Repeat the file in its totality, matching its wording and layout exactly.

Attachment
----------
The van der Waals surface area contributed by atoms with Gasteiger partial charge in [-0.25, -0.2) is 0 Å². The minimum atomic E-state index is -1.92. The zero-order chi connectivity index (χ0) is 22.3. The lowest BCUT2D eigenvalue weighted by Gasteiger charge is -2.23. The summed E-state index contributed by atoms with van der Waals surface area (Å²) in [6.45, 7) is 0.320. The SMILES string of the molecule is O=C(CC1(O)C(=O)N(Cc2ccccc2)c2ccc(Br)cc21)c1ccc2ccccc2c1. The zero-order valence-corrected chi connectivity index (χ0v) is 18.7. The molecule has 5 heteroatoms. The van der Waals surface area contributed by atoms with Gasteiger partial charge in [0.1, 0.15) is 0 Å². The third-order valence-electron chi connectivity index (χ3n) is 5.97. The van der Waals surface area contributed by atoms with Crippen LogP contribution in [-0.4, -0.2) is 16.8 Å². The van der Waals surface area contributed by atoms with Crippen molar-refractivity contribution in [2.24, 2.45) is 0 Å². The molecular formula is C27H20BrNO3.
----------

The van der Waals surface area contributed by atoms with Gasteiger partial charge in [-0.25, -0.2) is 0 Å². The minimum atomic E-state index is -1.92. The zero-order chi connectivity index (χ0) is 22.3. The lowest BCUT2D eigenvalue weighted by Gasteiger charge is -2.23. The summed E-state index contributed by atoms with van der Waals surface area (Å²) in [6.45, 7) is 0.320. The SMILES string of the molecule is O=C(CC1(O)C(=O)N(Cc2ccccc2)c2ccc(Br)cc21)c1ccc2ccccc2c1. The zero-order valence-corrected chi connectivity index (χ0v) is 18.7. The molecule has 5 heteroatoms. The van der Waals surface area contributed by atoms with Gasteiger partial charge in [0.1, 0.15) is 0 Å². The third-order valence-electron chi connectivity index (χ3n) is 5.97. The van der Waals surface area contributed by atoms with Crippen LogP contribution in [-0.4, -0.2) is 16.8 Å². The van der Waals surface area contributed by atoms with Crippen molar-refractivity contribution in [2.24, 2.45) is 0 Å². The molecular formula is C27H20BrNO3.